The Palm Pre smart phone and the company's much-anticipated new operating system--called webOS--are among the most buzzed-about products to come out of CES this year. Despite staging its splashy launch, Palm has been a bit secretive with the device--reminding us of a certain company in Cupertino. But PC World had the chance to sit down with the company and delve into the OS everyone is talking about. And though we had very limited time with the Pre and WebOS, we can tell you what we liked--and what we didn't.
Hardware: First Impressions
The glossy-black Pre has a unique curved slider body: When you slide the 3.1-inch screen up, it curves slightly towards you, a design point intended to resist glare and make the phone feel comfortable in-hand and against face. We only got to hold the phone briefly, but it did feel good in hand and the body felt sturdy enough as we typed on it with the screen extended. The slight angle made it easier to view screen, but we couldn't test the anti-glare claim because our demo room was dimly lit.
The slide-out vertical QWERTY keyboard has glossy, tactile keys that are easy enough to type with. The keyboard looks much like that on the Palm Centro; here, the keys are black, with reddish-hued lettering, and separate colors to designate the embedded keypad. The Palm has no touch keyboard, but a third party developer could come out with an app.
We do have some complaints about this early unit. The keys are slightly recessed, and the bezel lip on the sides and bottom can interfere with typing. Furthermore, the top row is a few millimeters too close to the top of the slider screen, so we had to angle our fingers in order to press those letters. Palm says that the form factor may be altered slightly before the release date, so we'll be curious to see if our design nits might be addressed by then.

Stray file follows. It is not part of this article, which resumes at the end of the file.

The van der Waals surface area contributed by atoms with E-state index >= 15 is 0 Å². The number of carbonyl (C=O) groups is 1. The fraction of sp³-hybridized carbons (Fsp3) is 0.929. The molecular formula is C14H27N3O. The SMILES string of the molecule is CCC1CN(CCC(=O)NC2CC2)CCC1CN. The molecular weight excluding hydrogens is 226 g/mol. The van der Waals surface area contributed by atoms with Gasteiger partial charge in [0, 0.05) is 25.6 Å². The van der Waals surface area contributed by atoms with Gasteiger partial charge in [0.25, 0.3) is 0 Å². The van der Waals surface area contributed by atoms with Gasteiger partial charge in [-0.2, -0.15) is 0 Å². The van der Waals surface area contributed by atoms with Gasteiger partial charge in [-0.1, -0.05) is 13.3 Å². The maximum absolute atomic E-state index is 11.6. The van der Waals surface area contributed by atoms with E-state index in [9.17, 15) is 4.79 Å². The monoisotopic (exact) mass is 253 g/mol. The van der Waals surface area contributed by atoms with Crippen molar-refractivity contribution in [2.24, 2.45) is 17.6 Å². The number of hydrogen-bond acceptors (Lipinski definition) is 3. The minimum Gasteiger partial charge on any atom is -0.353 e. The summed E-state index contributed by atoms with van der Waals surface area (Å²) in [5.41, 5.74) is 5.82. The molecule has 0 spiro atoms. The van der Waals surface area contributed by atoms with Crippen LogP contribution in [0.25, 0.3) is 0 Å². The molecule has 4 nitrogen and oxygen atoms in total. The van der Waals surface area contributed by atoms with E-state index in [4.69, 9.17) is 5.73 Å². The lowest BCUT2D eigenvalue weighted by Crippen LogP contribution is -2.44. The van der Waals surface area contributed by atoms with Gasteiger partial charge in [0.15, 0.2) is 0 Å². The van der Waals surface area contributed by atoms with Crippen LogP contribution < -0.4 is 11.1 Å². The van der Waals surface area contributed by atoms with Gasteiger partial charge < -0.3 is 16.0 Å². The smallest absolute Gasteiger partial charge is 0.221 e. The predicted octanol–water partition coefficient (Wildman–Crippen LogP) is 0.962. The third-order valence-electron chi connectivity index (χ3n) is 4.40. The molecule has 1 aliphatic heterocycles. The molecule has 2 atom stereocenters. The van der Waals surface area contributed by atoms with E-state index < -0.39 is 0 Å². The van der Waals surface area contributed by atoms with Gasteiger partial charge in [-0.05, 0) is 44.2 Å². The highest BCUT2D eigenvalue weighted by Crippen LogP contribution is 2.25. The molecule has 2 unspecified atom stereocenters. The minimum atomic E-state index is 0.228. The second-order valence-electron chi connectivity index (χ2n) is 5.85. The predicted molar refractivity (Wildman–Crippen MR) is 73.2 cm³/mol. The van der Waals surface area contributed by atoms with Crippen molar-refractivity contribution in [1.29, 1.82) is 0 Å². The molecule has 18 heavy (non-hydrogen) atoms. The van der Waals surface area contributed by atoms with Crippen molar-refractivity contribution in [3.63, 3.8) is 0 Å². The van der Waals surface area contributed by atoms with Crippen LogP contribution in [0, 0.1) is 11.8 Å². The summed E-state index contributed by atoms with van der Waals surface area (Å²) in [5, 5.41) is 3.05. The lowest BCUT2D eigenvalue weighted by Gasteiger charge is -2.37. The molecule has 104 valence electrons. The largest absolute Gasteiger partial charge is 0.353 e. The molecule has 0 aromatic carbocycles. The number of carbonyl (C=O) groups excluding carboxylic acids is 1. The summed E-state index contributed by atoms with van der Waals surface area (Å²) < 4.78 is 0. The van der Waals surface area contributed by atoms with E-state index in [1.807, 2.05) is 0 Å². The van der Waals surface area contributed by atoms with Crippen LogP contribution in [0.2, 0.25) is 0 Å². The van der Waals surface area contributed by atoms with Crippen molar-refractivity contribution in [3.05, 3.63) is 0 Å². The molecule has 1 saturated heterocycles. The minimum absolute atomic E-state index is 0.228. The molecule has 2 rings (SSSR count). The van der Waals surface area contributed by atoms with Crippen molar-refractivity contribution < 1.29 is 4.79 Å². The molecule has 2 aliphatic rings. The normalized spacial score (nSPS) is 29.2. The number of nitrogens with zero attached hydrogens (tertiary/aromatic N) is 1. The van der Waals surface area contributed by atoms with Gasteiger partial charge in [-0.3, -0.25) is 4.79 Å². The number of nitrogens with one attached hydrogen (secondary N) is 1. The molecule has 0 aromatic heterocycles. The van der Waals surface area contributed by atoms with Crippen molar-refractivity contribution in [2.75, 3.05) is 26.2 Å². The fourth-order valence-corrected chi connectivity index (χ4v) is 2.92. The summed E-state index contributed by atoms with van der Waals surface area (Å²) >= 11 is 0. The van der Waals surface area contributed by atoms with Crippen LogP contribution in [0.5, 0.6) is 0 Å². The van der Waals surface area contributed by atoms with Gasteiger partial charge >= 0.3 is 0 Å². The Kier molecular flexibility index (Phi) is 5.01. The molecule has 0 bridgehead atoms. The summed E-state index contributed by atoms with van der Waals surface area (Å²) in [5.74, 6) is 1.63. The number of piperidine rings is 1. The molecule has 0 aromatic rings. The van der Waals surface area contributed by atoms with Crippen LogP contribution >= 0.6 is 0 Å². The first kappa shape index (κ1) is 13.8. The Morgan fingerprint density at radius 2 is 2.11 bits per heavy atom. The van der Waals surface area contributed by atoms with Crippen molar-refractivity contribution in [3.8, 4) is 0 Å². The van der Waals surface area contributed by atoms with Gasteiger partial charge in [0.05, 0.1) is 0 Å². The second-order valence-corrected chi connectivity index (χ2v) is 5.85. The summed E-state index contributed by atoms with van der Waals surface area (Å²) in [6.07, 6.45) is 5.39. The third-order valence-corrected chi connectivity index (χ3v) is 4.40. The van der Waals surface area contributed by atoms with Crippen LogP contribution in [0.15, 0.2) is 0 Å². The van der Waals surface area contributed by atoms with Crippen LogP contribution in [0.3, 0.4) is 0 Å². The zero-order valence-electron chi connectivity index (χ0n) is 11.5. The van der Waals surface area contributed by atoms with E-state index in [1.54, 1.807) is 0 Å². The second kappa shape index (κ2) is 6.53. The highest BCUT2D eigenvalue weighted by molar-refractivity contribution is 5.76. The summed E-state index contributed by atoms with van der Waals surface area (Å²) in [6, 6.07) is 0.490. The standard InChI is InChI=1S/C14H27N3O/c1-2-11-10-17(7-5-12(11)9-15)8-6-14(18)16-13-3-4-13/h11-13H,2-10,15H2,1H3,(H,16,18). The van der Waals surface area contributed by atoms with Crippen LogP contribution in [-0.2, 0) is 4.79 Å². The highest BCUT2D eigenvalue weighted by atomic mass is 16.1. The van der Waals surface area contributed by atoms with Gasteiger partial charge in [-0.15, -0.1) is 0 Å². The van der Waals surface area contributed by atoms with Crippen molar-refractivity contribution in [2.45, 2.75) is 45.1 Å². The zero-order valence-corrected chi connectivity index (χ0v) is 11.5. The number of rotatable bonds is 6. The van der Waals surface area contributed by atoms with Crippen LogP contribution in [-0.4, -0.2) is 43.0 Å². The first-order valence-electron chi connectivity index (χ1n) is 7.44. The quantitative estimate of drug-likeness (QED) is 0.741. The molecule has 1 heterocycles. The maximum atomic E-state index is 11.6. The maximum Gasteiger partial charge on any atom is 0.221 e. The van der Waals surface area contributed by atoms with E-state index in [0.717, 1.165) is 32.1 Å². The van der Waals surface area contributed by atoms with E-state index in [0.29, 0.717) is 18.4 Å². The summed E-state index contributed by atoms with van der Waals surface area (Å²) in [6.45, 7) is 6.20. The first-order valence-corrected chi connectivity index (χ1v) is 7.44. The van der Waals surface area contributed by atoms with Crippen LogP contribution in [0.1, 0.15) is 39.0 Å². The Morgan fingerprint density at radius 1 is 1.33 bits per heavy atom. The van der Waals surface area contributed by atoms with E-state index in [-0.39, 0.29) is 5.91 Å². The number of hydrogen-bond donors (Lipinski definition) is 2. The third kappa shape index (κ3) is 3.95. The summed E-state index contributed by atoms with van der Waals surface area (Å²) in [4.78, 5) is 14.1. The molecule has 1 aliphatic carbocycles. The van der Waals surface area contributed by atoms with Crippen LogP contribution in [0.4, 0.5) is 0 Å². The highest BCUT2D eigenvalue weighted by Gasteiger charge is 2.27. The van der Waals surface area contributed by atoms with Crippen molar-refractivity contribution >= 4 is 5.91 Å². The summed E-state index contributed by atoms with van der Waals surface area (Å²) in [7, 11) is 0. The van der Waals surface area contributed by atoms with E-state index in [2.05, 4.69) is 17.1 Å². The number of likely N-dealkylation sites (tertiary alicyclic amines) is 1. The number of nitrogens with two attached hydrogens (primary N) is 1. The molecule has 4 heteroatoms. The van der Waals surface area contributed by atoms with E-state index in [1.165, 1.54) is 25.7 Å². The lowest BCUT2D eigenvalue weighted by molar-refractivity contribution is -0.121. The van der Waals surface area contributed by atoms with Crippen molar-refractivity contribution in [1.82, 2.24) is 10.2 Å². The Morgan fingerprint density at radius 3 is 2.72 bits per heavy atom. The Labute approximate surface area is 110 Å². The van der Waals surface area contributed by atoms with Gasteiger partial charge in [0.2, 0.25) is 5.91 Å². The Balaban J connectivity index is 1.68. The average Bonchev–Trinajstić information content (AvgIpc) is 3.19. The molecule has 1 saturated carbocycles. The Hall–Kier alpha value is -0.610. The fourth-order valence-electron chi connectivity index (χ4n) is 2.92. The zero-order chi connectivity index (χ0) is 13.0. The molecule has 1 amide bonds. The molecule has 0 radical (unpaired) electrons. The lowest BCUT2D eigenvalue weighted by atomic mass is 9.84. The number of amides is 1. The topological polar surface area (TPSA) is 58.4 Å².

The specs on the Pre's camera are a bit disappointing. The 3.0-megapixel camera has an LED flash, but no zoom--a feature that even some mid-range phones carry. The Pre also doesn't have video recording, a feature the iPhone also lacks. But since the OS is open source, a video recording app could be forthcoming.
Another big disappointment is the Pre's lack of removable memory: The unit comes fixed at 8GB of storage. But Palm says you can tether the unit to a PC using a USB cable, and transfer files directly from your PC to the phone; it will be recognized as a mass storage device.
The Palm has a clean looking home screen with easy-to-identify icons, but we found that their labels didn't exactly pop out, especially when compared with the brightly hued, more distinctly designed icons of the Apple iPhone 3G and T-Mobile G1. Palm did say that the graphical assets were not final, so we could yet see some changes here.
From what we saw, the new webOS is one of the silkiest and best-designed smart phone platforms we've seen in a while. Clearly, this phone operating system will give iPhone and Google Android some competition when it comes to phone usability and overall appeal.
The Pre's capacitive touch screen requires just a handful of primary gestures, including scroll, page, and a half-swipe to go back. It supports the increasingly familiar gestures of slides and glides, and pinch and zoom accomplish the sorts of tasks we've come to expect in touch-based phones. You can navigate within apps and among them by using the touch-sensitive gesture area below the 3.1-inch capactive touchscreen.
This gesture area replaces Palm's previous dedicated navigation buttons and controls. The Pre has only button on its face, a rounded Center button that acts as a home button. Happily, the top of the unit retains Palm's slider switch for turning off the phone's volume and it has a shortcut to jump to airplane mode (something travelers will appreciate).